s skippy the bush kangaroo

skippy the bush kangaroo



Wednesday, January 22, 2003

our pen stops for a moment

in his younger days, skippy doodled with cartooning...a few panels in the local college town paper, and tons of comic books for his school friends.

so it is with heavy heart that the staff at skippy notes the passing of two greats in the pen and ink arena this week.

al hirschfeld, the man who could say the most with the fewest lines about broadway and hollywood, passed away earlier this week at the age of 99.

in a career that spanned the 20th century, he probably saw more shows than anyone else. he drew a vast and imaginative portrait of the performing artists of his lifetime, particularly in the theater. he was a familiar figure at first nights and at rehearsals, where he had perfected the technique of making a sketch in the dark, using a system of shorthand notations that contributed to the finished product.

mr. hirschfeld's caricatures were famous for hidden instances of the name of his daughter, "nina," somewhere in the sparse, elegant lines. next to his signature he put the number of "ninas" in his drawings, creating a sort of pleasurable sunday game for his admirers.

take a look at a nytimes gallery of his work, you will realize you have been a fan of his without even knowing it.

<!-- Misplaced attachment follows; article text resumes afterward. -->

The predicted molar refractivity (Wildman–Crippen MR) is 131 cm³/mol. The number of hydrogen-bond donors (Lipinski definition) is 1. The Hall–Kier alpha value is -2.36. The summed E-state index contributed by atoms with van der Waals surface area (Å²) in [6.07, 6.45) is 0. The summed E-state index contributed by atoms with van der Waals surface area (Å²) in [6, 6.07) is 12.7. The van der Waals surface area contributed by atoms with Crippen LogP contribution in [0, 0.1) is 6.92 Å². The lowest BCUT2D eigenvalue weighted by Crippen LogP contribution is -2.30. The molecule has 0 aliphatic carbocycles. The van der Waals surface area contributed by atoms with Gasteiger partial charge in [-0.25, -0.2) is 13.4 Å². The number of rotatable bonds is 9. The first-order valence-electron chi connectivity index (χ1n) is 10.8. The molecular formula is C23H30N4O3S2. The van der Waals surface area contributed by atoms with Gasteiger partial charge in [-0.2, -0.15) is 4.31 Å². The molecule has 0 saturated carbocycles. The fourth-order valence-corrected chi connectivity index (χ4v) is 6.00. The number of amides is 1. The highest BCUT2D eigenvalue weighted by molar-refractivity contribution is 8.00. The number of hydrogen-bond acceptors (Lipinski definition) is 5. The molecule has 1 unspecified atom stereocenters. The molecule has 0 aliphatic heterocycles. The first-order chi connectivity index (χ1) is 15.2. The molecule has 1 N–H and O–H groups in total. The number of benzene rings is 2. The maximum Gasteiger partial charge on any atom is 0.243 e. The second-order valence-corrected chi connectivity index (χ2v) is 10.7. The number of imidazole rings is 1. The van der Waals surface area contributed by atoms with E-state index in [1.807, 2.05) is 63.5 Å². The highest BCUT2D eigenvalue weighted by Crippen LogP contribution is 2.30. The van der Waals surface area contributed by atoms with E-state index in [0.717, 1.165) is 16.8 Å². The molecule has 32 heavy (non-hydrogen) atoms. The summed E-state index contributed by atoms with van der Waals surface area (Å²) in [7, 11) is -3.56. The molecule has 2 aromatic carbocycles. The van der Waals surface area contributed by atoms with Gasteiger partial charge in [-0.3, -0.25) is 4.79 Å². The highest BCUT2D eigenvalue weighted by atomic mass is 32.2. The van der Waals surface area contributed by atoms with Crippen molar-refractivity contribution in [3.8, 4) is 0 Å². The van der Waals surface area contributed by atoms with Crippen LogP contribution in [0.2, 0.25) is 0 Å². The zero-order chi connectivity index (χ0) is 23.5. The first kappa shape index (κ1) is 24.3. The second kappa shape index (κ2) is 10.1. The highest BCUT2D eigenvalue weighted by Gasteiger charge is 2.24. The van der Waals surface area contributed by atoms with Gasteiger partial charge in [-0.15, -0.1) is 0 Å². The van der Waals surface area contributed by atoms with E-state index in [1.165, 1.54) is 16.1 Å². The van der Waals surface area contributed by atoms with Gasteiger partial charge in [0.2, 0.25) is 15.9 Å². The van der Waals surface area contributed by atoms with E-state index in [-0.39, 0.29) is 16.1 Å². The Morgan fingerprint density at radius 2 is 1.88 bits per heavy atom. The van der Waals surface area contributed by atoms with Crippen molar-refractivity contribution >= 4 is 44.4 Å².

here's what the blogging cartoonists have to say: elayne riggs and ampersand and pop culture gadabout (technically not a cartoonist, but he knows everything about pop culture!) on hirschfeld.

and for those of you who remember when the us waited for provocation before going to war, we are also sad to report the passing of bill maudlin, the creator of the willie and joe strip that got so many g.i.'s through the night in those hellish foxholes overseas during world war ii.

bill mauldin, the army sergeant who created willie and joe, the cartoon characters who became enduring symbols of the grimy, irrepressible american infantrymen who triumphed over the german army and prevailed over their own rear-echelon officers in world war ii, died yesterday in newport beach, calif. he was 81...after willie and joe won the war, mr. mauldin became a syndicated newspaper cartoonist and went on for more than 50 years to caricature bigots, superpatriots, doctrinaire liberals and conservatives and pompous souls in whatever form they appeared. he won the pulitzer prize twice, once in 1944 for his world war II work, again in 1959 for his commentary on soviet treatment of boris pasternak.

skippy's father, who served on a sub in the pacific theatre in that war, loved willie and joe, and would often regale young skippy with tales of their antics, and how much they meant to the grunts and swabbies on the front lines.

here's what pop culture gadabout and tom tomorrow and body and soul and ampersand (who has more great links to other blogs' memoriums) had to say about maudlin.

the world is a sadder place tonight...at least it is, in skippy's cartoon.



posted by skippy at 10:54 PM |

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